The U.S. Supreme Court last week strengthened the EPA’s drive to cut air pollution, voting 6-2 to back the agency’s so- called Good Neighbor rule, which targets air pollution that crosses state lines.

McConnell’s race is one of two contests this year where coal-industry politics dominate.

In West Virginia, Democratic Secretary of State Natalie Tennant is making a promise to fight Obama on the power-plant rules as she tries to win the Senate seat of retiring Sen. Jay Rockefeller, D. Her position puts her in line with the likely Republican nominee, Rep. Shelley Moore Capito.

While employment in the coal industry is declining, it remains a force. That’s because of a combination of campaign spending and a congressional coalition that includes almost all Republicans — led by McConnell — and just enough Democrats to help coal producers block legislation they don’t want.

Since 1989, the coal industry has donated $23.9 million to candidates for House and Senate seats, 80 percent of that to Republicans, according to the Center for Responsive Politics in Washington.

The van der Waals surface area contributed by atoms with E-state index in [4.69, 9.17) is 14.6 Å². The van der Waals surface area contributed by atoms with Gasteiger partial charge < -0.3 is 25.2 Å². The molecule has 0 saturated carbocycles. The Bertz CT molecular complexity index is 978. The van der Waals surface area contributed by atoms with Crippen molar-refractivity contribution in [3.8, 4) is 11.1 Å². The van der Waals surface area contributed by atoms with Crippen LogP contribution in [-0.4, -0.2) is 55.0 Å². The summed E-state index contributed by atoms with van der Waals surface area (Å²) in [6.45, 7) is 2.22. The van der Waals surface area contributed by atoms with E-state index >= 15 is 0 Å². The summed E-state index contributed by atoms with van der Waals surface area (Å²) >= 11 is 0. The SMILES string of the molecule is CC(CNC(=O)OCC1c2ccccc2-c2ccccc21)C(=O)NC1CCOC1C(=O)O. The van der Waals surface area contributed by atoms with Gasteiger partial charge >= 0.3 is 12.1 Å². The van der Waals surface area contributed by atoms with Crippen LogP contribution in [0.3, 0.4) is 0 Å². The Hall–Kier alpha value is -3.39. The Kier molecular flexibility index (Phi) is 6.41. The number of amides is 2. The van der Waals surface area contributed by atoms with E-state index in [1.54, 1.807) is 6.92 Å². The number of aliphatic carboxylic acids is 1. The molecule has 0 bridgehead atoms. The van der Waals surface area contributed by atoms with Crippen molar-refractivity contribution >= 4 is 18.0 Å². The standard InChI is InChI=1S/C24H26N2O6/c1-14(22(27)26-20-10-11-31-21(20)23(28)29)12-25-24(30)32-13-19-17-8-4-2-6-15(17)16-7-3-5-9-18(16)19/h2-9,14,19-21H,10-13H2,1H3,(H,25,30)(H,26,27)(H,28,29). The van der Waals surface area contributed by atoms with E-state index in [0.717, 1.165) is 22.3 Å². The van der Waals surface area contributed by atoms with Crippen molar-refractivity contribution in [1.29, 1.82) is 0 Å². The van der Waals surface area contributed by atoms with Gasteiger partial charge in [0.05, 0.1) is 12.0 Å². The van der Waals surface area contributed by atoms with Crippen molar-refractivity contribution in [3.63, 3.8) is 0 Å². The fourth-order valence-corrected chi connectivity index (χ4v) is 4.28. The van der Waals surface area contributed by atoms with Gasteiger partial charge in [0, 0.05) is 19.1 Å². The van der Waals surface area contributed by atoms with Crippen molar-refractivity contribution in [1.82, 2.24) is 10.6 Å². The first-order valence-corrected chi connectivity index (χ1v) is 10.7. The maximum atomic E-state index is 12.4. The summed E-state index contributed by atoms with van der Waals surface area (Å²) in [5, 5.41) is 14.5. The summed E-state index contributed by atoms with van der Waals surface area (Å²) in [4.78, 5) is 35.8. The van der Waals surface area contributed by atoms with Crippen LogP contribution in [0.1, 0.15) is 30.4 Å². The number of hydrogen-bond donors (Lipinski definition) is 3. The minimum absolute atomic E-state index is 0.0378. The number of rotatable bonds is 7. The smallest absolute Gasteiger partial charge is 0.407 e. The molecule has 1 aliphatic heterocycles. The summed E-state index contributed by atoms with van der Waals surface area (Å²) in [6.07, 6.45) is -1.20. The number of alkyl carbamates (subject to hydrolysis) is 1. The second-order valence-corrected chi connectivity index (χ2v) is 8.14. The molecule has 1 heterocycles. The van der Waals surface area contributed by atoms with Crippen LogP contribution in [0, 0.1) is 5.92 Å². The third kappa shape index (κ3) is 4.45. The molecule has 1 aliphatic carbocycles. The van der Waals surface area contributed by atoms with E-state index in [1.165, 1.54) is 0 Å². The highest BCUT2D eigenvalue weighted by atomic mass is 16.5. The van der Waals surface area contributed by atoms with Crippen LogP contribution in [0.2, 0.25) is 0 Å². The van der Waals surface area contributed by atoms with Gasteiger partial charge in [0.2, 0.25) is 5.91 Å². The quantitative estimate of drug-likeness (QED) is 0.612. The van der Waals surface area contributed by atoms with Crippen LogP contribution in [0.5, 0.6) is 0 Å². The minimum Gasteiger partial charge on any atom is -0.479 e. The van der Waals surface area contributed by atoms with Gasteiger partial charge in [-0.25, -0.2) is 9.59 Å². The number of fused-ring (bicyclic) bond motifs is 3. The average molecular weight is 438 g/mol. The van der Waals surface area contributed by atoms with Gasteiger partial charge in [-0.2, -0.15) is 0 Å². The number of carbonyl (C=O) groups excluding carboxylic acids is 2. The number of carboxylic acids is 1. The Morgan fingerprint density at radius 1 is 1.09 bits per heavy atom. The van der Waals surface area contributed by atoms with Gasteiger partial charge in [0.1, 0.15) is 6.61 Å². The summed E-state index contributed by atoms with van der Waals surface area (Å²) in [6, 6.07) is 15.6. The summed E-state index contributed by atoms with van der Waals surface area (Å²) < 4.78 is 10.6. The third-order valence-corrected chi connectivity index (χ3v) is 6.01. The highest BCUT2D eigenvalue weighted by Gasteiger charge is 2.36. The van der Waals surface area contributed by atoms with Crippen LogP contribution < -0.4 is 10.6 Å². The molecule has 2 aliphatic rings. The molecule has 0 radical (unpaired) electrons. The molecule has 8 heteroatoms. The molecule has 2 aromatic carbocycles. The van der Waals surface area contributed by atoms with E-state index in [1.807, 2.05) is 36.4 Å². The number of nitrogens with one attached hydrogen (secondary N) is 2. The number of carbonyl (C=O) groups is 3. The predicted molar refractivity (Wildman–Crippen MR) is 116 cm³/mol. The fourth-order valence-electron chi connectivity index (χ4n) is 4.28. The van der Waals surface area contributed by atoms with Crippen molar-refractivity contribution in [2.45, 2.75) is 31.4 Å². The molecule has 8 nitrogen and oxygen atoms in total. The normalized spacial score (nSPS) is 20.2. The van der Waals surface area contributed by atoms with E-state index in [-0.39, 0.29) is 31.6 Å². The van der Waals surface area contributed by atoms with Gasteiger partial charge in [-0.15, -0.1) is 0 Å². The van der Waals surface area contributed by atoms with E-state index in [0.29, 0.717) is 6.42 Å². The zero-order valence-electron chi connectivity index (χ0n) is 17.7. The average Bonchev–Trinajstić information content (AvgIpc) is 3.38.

The underlying legislation, which is aimed at reducing energy use in commercial, industrial and federal buildings, is a rarity in Washington. An equal number of Republicans and Democrats have signed on as co-sponsors of S. 2262, with environmental groups and the U.S. Chamber of Commerce, the nation’s largest business lobby, backing the bill.

Part of its support stems from the fact that the few controversial provisions included in an earlier draft — such as mandates for new energy-saving building codes and provisions that added to the U.S. deficit — were removed.

The reason the bill, first introduced in 2011, has stalled has less to do with what’s in it than what senators want to attach.

“It’s a solid bill that would move the needle forward on energy efficiency,” said Franz Matzner, a lobbyist at the Natural Resources Defense Council. “But it should not be used as a hostage in an attempt to stop much more consequential action on climate change and clean energy.”

— With assistance from Laura Litvan, Jim Snyder, Annie Linskey and Mark Drajem in Washington.